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N9430K accident description

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Crash location 37.239166°N, 76.715833°W
Reported location is a long distance from the NTSB's reported nearest city. This often means that the location has a typo, or is incorrect.
Nearest city Williamsburg, VA
37.270702°N, 76.707457°W
2.2 miles away

Tail number N9430K
Accident date 12 Nov 2006
Aircraft type Piper PA-32R-300
Additional details: None

NTSB description


On November 12, 2006, at 1125 eastern standard time, a Piper PA-32R-300, N9430K, was destroyed when it impacted trees shortly after takeoff from Williamsburg-Jamestown Airport (JGG), Williamsburg, Virginia. The certificated private pilot was seriously injured, and the passenger was fatally injured. Instrument meteorological conditions (IMC) prevailed, and an instrument flight rules (IFR) flight plan was filed for the personal flight, destined for Albert Whitted Airport (SPG), St. Petersburg, Florida. The flight was conducted under 14 CFR Part 91.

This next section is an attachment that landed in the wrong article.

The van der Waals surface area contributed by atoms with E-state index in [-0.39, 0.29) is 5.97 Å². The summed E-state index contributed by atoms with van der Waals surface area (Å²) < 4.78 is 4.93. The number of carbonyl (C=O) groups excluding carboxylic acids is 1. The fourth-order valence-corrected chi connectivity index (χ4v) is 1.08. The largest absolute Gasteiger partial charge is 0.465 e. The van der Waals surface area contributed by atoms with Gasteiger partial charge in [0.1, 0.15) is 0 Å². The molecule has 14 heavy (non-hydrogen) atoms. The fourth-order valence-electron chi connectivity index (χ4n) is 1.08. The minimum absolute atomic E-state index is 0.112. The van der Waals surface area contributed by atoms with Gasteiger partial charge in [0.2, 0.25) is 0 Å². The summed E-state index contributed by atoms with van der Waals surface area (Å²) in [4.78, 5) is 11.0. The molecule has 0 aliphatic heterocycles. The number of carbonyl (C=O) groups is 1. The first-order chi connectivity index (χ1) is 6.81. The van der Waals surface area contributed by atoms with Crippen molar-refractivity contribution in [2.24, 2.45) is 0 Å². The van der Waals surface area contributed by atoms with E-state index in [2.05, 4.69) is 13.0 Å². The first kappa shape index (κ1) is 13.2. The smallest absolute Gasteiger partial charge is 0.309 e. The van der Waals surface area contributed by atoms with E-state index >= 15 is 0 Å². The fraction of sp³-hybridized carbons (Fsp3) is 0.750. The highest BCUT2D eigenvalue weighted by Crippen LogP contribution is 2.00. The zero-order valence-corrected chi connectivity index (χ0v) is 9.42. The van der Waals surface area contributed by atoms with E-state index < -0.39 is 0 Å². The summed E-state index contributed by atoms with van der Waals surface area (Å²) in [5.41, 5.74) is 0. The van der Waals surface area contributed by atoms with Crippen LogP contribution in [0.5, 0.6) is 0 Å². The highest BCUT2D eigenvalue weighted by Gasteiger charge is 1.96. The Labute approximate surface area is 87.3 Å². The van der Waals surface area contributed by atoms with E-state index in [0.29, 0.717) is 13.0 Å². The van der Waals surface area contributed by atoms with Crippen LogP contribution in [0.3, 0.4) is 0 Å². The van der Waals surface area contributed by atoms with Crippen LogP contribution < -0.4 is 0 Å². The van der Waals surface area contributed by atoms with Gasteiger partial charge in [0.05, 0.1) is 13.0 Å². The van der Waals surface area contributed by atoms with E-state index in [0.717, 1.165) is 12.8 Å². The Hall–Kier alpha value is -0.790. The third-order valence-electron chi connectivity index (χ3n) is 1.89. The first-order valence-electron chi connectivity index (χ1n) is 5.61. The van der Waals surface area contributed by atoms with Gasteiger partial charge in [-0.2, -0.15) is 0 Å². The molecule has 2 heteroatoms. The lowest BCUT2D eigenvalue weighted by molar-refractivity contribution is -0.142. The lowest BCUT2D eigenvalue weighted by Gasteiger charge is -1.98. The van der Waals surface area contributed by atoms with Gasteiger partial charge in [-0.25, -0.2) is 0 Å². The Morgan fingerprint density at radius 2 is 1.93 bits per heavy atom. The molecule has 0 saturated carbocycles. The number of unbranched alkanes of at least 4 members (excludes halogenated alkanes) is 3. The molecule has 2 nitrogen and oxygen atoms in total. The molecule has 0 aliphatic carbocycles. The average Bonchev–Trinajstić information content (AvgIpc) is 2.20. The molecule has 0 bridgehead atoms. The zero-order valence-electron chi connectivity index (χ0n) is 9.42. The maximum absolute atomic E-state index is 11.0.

A review of Flight Service Station communication information revealed that the pilot received an IFR clearance to St. Petersburg about 1115. The pilot also advised the briefer that he intended to depart from runway 31.

During an interview with a Federal Aviation Administration (FAA) inspector, the pilot described the events that led up to the accident. The weather around the time of the accident was IMC, and the winds were gusting. After starting and taxing the airplane, the pilot contacted flight service to obtain an IFR clearance. When the pilot received the clearance, he was advised that he had 5 minutes to depart.

Prior to beginning the takeoff, the pilot knew that he would have to "climb out early due to the short runway." He went on to explain that he lifted the nose wheel of the airplane off the runway early in order to "lessen ground drag on the nose." He stated that "at Vr and approximately 100 feet, airspeed started decreasing." The airplane encountered a wind gust, "of approximately negative 30 knots." He had to increase the pitch angle in order to fly away from the ground. About this time the airplane was "hit from [the] top by wind." The airplane subsequently impacted trees and became engulfed in flames.